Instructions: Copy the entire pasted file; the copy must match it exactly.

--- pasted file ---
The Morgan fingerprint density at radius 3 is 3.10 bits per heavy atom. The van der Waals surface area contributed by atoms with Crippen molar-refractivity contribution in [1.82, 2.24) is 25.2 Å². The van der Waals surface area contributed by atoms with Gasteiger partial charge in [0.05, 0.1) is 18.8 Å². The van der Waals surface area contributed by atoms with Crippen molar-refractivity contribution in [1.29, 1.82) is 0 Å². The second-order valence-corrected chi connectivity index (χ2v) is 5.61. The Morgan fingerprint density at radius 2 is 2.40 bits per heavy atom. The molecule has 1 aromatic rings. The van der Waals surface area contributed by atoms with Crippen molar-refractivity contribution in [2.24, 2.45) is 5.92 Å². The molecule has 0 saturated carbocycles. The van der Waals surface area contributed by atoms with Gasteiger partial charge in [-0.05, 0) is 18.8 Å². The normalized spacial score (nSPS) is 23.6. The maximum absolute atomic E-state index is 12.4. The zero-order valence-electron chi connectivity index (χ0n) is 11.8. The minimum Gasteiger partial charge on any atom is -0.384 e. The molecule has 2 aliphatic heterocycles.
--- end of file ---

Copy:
The Morgan fingerprint density at radius 3 is 3.10 bits per heavy atom. The van der Waals surface area contributed by atoms with Crippen molar-refractivity contribution in [1.82, 2.24) is 25.2 Å². The van der Waals surface area contributed by atoms with Gasteiger partial charge in [0.05, 0.1) is 18.8 Å². The van der Waals surface area contributed by atoms with Crippen molar-refractivity contribution in [1.29, 1.82) is 0 Å². The second-order valence-corrected chi connectivity index (χ2v) is 5.61. The Morgan fingerprint density at radius 2 is 2.40 bits per heavy atom. The molecule has 1 aromatic rings. The van der Waals surface area contributed by atoms with Crippen molar-refractivity contribution in [2.24, 2.45) is 5.92 Å². The molecule has 0 saturated carbocycles. The van der Waals surface area contributed by atoms with Gasteiger partial charge in [-0.05, 0) is 18.8 Å². The normalized spacial score (nSPS) is 23.6. The maximum absolute atomic E-state index is 12.4. The zero-order valence-electron chi connectivity index (χ0n) is 11.8. The minimum Gasteiger partial charge on any atom is -0.384 e. The molecule has 2 aliphatic heterocycles.